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#15 How should I name my UI controls? Which is better: defining my own names, or using the names Maya assigns?

In most of the MEL examples scattered about these pages you may notice that I usually let Maya assign its own name for a control and use a string variable to store the full path to the control.

string $button = `button`;
// Result: window1|columnLayout18|button1 //

button -e -label "Push Me" $button;

Maya allows you to define your own names for controls when they are created.

button myButton;
// Result: window1|columnLayout18|myButton //

button -e -label "Push Me" myButton;

So why not just assign your own name and have at it? There are advantages to both methods. How the control is going to be used in the rest of the script determines the best option for defining (or not defining) its name.

For the sake of short tutorials (and bug reports to A|w) I tend to use strings assigned with the return value from the control’s creation. It reduces the chance of error and makes following the examples a little clearer, IMO.

In most practical scripts I hard-code the names of the controls and refer to them by explicit names. I’m constantly referring to UI controls from procedures outside of the main procedure that creates them, and it would be a pain to always pass the names of UI controls to every procedure that has to access them.

If you choose to use your own names for your UI controls, you have to make sure that the names you use are unique. If you choose the same name for two different controls, Maya has to deal with the ambiguity conflict that results. Consider the following example.

string $window = `window`;
  columnLayout;
    button myButton;
showWindow $window;

// Result: window1|columnLayout18|myButton //

This works just fine. But what if the user executes this script twice?

// Result: window2|columnLayout19|myButton //

With two buttons labelled “myButton” you attempt the following:

button -e -label "Push Me" myButton;

The label for the button in ‘window2’ is set to “Push Me”. What if you meant to change the label for the button in ‘window1’? To do that you’d need to know the full path to the control — ‘window1|columnLayout18|myButton’ — and the way to know that is to use the return value from the control’s creation.

So if you choose to define your own names for UI controls there are two rules which you must follow:

  1. Allow only one instance of your UI at any time. This is very simple to implement; I include this as part of the initialization in all of my scripts.
    // If window already exists, delete it
    if ( `window -exists «<i>windowName</i>»` )
      deleteUI -window «<i>windowName</i>»;
    
    // Now build a new window
    window «<i>windowName</i>»;
    
  2. To avoid conflicts with other scripts (those installed with Maya, third-party, or even your own), prefix all control names with an identifier. For all H2O scripts I prefix all control names with “h2o_”. I also include in the prefix an abbreviation of the script in question. For example, in H2O’s Game Editor script all controls are prefixed with “h2o_ge_”.

There are times in which using the automatically assigned names is preferable, or even required.

I use the formLayout frequently when building dialogs. In many cases I only ever refer to the formLayout directly for the purpose of setting the attachment flags for each child control. Rather than rely on a long, unique name it is easier to assign a string using the path Maya provides and then use it for editing the layout.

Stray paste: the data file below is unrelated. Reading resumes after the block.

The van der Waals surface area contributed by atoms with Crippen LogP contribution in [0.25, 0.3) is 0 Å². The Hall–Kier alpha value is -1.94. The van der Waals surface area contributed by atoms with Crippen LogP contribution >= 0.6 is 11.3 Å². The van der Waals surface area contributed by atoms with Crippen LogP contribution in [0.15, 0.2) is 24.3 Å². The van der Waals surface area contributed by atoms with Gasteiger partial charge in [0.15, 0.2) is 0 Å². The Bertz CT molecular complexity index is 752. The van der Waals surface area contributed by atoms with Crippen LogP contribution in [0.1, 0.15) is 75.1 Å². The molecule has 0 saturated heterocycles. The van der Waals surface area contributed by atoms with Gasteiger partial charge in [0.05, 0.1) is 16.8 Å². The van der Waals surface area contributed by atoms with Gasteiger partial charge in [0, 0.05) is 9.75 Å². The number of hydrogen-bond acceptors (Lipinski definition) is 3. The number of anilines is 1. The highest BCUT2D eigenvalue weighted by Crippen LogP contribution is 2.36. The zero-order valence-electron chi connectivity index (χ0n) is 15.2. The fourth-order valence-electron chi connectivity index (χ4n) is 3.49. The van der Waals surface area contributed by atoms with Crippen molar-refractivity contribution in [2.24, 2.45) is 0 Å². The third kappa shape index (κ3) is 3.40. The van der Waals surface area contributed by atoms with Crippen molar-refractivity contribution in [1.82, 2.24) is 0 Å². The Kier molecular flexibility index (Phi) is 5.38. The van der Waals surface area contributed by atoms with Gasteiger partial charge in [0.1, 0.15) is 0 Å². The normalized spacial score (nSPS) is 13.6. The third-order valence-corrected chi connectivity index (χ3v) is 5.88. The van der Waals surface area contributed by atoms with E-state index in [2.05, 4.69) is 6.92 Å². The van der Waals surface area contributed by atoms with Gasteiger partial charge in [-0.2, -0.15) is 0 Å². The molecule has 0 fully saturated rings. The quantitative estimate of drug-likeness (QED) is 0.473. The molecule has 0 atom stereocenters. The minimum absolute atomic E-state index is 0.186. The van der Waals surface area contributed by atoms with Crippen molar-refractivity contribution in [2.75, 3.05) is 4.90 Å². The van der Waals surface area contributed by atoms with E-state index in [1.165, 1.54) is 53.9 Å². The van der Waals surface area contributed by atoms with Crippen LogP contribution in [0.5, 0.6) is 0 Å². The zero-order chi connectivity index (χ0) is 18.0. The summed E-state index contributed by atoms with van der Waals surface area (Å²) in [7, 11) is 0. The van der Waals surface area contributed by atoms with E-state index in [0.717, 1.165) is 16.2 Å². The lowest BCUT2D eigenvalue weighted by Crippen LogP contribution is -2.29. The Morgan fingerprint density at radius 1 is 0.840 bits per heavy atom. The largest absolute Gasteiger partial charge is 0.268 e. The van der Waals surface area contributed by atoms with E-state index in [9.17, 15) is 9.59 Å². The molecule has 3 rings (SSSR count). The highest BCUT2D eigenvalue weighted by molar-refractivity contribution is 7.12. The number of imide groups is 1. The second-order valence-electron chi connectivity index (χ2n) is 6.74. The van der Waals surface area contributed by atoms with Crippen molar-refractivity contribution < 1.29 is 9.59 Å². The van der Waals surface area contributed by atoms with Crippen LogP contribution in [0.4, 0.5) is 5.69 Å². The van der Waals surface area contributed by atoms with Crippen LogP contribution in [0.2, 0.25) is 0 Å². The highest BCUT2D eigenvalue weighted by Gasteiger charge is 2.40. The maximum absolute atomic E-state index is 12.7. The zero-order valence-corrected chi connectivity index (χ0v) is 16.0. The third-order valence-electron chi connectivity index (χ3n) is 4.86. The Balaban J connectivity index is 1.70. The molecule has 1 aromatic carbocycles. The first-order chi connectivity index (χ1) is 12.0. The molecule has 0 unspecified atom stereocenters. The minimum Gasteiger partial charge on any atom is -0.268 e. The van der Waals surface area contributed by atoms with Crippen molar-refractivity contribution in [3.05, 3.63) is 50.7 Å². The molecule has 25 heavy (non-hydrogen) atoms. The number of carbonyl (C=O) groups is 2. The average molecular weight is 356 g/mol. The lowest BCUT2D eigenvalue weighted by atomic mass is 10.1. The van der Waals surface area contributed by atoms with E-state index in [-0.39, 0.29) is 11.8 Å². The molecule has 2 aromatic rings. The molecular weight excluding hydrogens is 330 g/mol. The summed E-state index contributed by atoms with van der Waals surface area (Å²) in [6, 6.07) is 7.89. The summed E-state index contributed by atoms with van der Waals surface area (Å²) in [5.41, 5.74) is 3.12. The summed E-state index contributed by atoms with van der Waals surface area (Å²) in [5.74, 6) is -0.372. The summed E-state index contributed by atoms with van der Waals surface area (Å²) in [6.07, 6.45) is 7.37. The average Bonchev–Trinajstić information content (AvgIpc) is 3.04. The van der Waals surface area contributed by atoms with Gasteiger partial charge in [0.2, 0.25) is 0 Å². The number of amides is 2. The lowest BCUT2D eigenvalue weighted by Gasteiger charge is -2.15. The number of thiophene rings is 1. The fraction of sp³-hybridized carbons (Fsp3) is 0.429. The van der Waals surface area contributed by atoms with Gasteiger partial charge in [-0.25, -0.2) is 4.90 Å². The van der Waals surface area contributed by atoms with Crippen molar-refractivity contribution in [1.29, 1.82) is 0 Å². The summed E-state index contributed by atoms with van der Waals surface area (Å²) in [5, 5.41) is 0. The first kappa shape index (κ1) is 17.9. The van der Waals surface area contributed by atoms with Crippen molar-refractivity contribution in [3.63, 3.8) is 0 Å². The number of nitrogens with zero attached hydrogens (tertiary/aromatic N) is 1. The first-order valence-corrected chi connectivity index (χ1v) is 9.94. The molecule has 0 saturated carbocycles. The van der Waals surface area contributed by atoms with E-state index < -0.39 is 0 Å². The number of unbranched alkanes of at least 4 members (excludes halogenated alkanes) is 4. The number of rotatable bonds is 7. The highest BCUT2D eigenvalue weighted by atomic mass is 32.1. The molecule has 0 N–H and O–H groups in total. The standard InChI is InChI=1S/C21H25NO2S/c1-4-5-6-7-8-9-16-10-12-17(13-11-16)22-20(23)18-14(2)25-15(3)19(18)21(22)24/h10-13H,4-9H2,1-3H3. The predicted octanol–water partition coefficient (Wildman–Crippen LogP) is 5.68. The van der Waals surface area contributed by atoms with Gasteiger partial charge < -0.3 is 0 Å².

string $form = `formLayout`;

// <i>add controls here</i> //

formLayout -e
// <i>−attachForm, et al</i> //
  $form;

I tend to modularize a lot of my scripts so that functions are as flexible as possible. Such a structure means that there will often be more than one instance of a control. This breaks the first rule I cited above for using your own control names. Therefore, in this case you must be prepared to use the path Maya returns when a control is created.

Take, for example, a menu that you want to be able to attach to the menuBar of any window that calls upon it. The creation command for the menu must accept as an argument the name of the window to which it will be added, and all commands from the menu must refer to the instance of the menu that has been created. This is the technique that is used in the Scene Management Menu.

global proc makeWindowWithMenu()
{
  // Create a window with a menuBar
  string $window = `window -menuBar true`;

  // Add the menu to this window
  addMyMenu( $window );

  showWindow;
}

global proc addMyMenu( string $window )
{
  // Assert that this window has a menuBar
  if ( `window -q -menuBar $window` )
  {
    // Set current parent to the window
    setParent $window;

    // Add the menu
    string $theMenu = `menu -label "The Menu"`;

      // Create a menuItem
      // The command for the menu is built using the path returned by the `menu` command above
      menuItem -label "Add item to this menu" -c ( "addAnotherMenuItem( \"" + $theMenu + "\" )" );

      setParent ..;
  }
}

proc addAnotherMenuItem( string $menu )
{
  // Set the menu parent to the appropriate menu
  setParent -m $menu;

  // Add another menuItem
  menuItem -label "Another Item";
}

Perhaps you would like to create a group of controls that could be docked into any window’s layout, and allow for multiple instances of this group. A practical implementation of this is the rolloInt. Maya’s ‘scriptedPanel’ works in a similar fashion, and uses the same principles.

 

For most purposes, it doesn’t really matter whether you choose to name your controls or let Maya do it. It is the overall function of the script that determines which method will work best. The one primary caution is to avoid allowing multiple controls using the same name.

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